In addition to this advanced technique, we incorporate lactation, breastfeeding support and infant feeding support in every visit. We also provide evaluation and same day procedures as we know that appointments with a new baby can be challenging. We have close follow up with lactation support and infant oral functioning support in the days and weeks following the procedure.

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Before
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Immediately After Laser Frenectomy
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Before
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Immediately After Laser Frenectomy
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Copyright Pacific Wellness & Lactation

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Copyright Pacific Wellness & Lactation

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Copyright Pacific Wellness & Lactation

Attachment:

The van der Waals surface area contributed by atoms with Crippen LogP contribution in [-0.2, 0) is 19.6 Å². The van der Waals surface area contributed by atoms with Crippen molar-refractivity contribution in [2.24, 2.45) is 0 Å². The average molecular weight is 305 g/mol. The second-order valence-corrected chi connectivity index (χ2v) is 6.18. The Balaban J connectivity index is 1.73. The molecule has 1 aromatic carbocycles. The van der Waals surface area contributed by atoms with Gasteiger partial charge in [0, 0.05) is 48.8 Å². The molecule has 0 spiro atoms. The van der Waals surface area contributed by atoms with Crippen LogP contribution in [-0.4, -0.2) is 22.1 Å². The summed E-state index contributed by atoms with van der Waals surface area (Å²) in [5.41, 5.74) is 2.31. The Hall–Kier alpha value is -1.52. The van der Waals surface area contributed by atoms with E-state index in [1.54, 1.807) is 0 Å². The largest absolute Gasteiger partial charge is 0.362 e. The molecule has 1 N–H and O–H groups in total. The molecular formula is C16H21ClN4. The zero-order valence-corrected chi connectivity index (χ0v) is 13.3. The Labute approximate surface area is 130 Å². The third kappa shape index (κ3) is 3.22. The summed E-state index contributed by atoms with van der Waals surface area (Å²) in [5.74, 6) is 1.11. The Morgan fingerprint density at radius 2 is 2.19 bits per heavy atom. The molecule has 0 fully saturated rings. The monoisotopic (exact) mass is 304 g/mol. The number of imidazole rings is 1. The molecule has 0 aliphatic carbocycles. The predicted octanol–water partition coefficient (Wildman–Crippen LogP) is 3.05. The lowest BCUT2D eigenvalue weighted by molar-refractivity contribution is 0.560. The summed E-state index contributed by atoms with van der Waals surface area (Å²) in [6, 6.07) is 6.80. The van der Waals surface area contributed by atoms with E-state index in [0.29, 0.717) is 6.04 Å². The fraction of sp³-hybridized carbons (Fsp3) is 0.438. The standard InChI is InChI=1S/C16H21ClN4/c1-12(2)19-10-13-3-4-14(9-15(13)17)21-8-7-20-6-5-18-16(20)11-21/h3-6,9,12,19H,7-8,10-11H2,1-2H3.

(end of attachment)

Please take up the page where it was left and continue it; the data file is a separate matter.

Aftercare

Supporting gentle and mobile healing.

Aftercare includes gentle exercises that are both in and outside of the infant's mouth. These are completed to encourage lots of tongue and lip movement during healing following frenectomy. We find that when babies move their tongues and lips more during the healing process, they heal with more flexibility. These gentle exercises should not be painful for your baby and should not make your baby cry or pull away. 

In addition to using our clinical experience, we pride ourselves on using science based and evidence based practices and care techniques. For a list of our references please see our References Page.